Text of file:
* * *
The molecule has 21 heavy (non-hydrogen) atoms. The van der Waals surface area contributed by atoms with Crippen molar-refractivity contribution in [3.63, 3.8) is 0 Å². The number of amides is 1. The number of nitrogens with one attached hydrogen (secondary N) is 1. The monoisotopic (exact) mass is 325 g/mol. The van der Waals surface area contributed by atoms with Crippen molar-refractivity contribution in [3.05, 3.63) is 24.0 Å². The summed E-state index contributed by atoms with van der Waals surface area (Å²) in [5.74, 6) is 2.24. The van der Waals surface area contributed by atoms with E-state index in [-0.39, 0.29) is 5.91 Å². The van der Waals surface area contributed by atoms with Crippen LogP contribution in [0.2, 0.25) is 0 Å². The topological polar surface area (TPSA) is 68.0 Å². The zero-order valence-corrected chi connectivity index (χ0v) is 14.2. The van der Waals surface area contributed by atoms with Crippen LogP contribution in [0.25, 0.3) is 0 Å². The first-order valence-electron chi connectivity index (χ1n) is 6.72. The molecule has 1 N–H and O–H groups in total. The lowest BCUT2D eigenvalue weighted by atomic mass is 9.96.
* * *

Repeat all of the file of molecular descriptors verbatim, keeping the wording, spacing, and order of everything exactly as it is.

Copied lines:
The molecule has 21 heavy (non-hydrogen) atoms. The van der Waals surface area contributed by atoms with Crippen molar-refractivity contribution in [3.63, 3.8) is 0 Å². The number of amides is 1. The number of nitrogens with one attached hydrogen (secondary N) is 1. The monoisotopic (exact) mass is 325 g/mol. The van der Waals surface area contributed by atoms with Crippen molar-refractivity contribution in [3.05, 3.63) is 24.0 Å². The summed E-state index contributed by atoms with van der Waals surface area (Å²) in [5.74, 6) is 2.24. The van der Waals surface area contributed by atoms with E-state index in [-0.39, 0.29) is 5.91 Å². The van der Waals surface area contributed by atoms with Crippen LogP contribution in [0.2, 0.25) is 0 Å². The topological polar surface area (TPSA) is 68.0 Å². The zero-order valence-corrected chi connectivity index (χ0v) is 14.2. The van der Waals surface area contributed by atoms with Crippen LogP contribution in [0.25, 0.3) is 0 Å². The first-order valence-electron chi connectivity index (χ1n) is 6.72. The molecule has 1 N–H and O–H groups in total. The lowest BCUT2D eigenvalue weighted by atomic mass is 9.96.